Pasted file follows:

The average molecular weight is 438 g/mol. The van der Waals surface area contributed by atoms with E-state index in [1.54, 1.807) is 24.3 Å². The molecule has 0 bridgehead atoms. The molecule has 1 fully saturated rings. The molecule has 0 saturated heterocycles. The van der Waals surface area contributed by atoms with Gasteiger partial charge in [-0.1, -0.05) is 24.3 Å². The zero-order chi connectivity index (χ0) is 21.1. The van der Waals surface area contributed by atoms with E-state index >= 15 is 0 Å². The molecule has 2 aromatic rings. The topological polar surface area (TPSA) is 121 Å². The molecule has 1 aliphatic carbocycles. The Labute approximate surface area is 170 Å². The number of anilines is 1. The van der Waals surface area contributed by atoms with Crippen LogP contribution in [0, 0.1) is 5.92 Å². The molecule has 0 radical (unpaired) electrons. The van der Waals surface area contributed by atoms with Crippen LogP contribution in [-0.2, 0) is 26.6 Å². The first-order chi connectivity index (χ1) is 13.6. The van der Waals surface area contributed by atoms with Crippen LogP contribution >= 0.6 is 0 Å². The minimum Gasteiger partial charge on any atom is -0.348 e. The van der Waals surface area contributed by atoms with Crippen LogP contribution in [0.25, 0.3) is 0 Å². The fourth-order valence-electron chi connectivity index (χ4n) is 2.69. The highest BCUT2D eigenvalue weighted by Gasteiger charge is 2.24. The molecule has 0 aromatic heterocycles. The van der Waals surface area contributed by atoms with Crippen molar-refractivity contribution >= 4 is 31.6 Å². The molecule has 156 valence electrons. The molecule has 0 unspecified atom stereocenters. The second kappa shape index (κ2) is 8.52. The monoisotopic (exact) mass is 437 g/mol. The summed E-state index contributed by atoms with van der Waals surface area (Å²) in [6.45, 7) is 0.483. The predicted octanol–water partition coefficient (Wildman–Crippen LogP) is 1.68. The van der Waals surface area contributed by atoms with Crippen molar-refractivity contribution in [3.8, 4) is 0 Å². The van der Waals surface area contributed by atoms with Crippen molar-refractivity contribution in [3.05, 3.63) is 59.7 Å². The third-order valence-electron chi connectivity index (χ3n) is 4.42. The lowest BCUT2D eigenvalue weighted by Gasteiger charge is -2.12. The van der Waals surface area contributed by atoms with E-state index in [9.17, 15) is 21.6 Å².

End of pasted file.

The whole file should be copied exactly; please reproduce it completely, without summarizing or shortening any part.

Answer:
The average molecular weight is 438 g/mol. The van der Waals surface area contributed by atoms with E-state index in [1.54, 1.807) is 24.3 Å². The molecule has 0 bridgehead atoms. The molecule has 1 fully saturated rings. The molecule has 0 saturated heterocycles. The van der Waals surface area contributed by atoms with Gasteiger partial charge in [-0.1, -0.05) is 24.3 Å². The zero-order chi connectivity index (χ0) is 21.1. The van der Waals surface area contributed by atoms with E-state index >= 15 is 0 Å². The molecule has 2 aromatic rings. The topological polar surface area (TPSA) is 121 Å². The molecule has 1 aliphatic carbocycles. The Labute approximate surface area is 170 Å². The number of anilines is 1. The van der Waals surface area contributed by atoms with Crippen LogP contribution in [0, 0.1) is 5.92 Å². The molecule has 0 radical (unpaired) electrons. The van der Waals surface area contributed by atoms with Crippen LogP contribution in [-0.2, 0) is 26.6 Å². The first-order chi connectivity index (χ1) is 13.6. The van der Waals surface area contributed by atoms with Crippen LogP contribution >= 0.6 is 0 Å². The minimum Gasteiger partial charge on any atom is -0.348 e. The van der Waals surface area contributed by atoms with Crippen LogP contribution in [0.25, 0.3) is 0 Å². The fourth-order valence-electron chi connectivity index (χ4n) is 2.69. The highest BCUT2D eigenvalue weighted by Gasteiger charge is 2.24. The molecule has 0 aromatic heterocycles. The van der Waals surface area contributed by atoms with Crippen molar-refractivity contribution >= 4 is 31.6 Å². The molecule has 156 valence electrons. The molecule has 0 unspecified atom stereocenters. The second kappa shape index (κ2) is 8.52. The monoisotopic (exact) mass is 437 g/mol. The summed E-state index contributed by atoms with van der Waals surface area (Å²) in [6.45, 7) is 0.483. The predicted octanol–water partition coefficient (Wildman–Crippen LogP) is 1.68. The van der Waals surface area contributed by atoms with Crippen molar-refractivity contribution in [3.8, 4) is 0 Å². The van der Waals surface area contributed by atoms with Crippen molar-refractivity contribution in [3.05, 3.63) is 59.7 Å². The third-order valence-electron chi connectivity index (χ3n) is 4.42. The lowest BCUT2D eigenvalue weighted by Gasteiger charge is -2.12. The van der Waals surface area contributed by atoms with E-state index in [9.17, 15) is 21.6 Å².